The boy quickly jumped up and checked to see if he had suffered any serious damage. Edwin instinctively began walking toward the fallen rider hoping to help if help were needed. He had only taken a few steps when he heard laughing—the sounds coming from the spot the stick first took flight. It was then Edwin saw the two figures rise from their hiding spot behind the hedge. Even though Edwin had never seen these boys before, Edwin instantly disliked the two.

Sunday, July 24, 2011

The Choir Room

The Choir Room

From our house you drive south, turn right, go down a short hill, turn left then drive a block. At the end of that block lies a pioneer home and in that home is a room--the choir room.

We have in our neighborhood a kindly couple who have offered our humble choir a place to practice on Sunday mornings, and we thank Betty and Woody (yes, that's their names...) for allowing us into their home.

And what a home it is! If I had the time, I would be able to photograph so many things just in their front room. Books, nicknacks, photos of family members who've gone before. It's an amazing room and I hope we do the room justice with our music. Maybe, we're even entertaining some of Betty's and/or Woody's kindred spirits (or any other spirits who just might happen to be hanging around the house...) with our combined voices. It might be happening--none have complained so far...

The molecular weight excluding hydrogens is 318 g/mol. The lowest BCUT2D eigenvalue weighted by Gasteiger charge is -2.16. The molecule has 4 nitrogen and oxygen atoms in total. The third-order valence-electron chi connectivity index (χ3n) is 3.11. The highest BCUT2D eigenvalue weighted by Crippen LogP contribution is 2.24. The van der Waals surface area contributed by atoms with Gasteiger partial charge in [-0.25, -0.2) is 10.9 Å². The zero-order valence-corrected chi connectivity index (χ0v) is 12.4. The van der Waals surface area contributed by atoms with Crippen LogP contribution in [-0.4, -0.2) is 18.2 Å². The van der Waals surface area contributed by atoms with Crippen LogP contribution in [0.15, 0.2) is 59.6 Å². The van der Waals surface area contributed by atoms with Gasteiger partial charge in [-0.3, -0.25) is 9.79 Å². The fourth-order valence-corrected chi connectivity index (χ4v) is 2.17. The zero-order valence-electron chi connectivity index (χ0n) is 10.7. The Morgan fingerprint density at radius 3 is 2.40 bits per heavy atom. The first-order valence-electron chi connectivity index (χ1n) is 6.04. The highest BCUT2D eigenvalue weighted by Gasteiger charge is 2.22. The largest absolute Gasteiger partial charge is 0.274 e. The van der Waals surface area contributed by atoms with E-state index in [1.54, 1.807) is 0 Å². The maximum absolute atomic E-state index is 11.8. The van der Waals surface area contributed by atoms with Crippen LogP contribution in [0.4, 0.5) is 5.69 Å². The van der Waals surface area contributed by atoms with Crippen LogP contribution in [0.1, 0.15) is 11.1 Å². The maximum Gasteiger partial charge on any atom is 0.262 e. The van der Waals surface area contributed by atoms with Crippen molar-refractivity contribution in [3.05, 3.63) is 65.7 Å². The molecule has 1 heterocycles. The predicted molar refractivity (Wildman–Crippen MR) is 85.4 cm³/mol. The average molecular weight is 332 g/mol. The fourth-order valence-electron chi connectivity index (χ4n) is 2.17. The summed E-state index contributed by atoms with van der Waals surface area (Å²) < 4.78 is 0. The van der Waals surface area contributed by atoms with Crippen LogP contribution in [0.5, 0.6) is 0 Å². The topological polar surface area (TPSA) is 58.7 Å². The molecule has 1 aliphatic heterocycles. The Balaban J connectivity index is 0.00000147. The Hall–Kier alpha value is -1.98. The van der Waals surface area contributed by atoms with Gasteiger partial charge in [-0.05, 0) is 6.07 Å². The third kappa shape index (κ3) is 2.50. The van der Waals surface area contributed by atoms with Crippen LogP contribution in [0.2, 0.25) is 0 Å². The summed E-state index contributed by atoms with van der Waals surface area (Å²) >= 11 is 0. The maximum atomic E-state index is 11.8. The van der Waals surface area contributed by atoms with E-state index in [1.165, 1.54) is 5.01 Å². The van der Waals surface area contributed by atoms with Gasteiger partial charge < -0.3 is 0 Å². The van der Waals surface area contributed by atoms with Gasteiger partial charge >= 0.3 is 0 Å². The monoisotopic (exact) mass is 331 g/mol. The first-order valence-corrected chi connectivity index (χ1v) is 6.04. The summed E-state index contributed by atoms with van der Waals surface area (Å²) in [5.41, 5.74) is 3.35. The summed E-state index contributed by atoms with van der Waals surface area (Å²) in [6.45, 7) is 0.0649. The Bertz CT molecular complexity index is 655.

Saturday, July 23, 2011

Cul-de-sac Fireworks

"Hey," yelled my neighbor Bryce from his deck at his house across the street. "How long have you had those fireworks?"

It was a fair question. Our "starters" were not so impressive (as with any fireworks display, it's got to build...). You see, entire classes of fireworks are legal this year that were previously illegal in our conservative state. We--true to form--did not purchase these fireworks, for several reasons--the possibility of engulfing the entire mountain in flames being one of them.

So, we picked up our stash from friends selling the pyrotechnics to raise money for their school and after a great dinner (and ice cream, Bryers...yum...), we all rambled outside when it became dark enough.

While what sounded like bombs burst around us, we lit our little fireworks (and some of them were exceptionally little...). I wonder when my kids move out and begin families of their own, will they go to the local grocery store parking lot, plop down a couple of Alexander Hamiltons and illuminate the neighborhood--if only for the briefest of moments--all in an attempt to bring joy into their lives? And if they do, will they remember the days when they were little and their parents did the same for them? I wonder...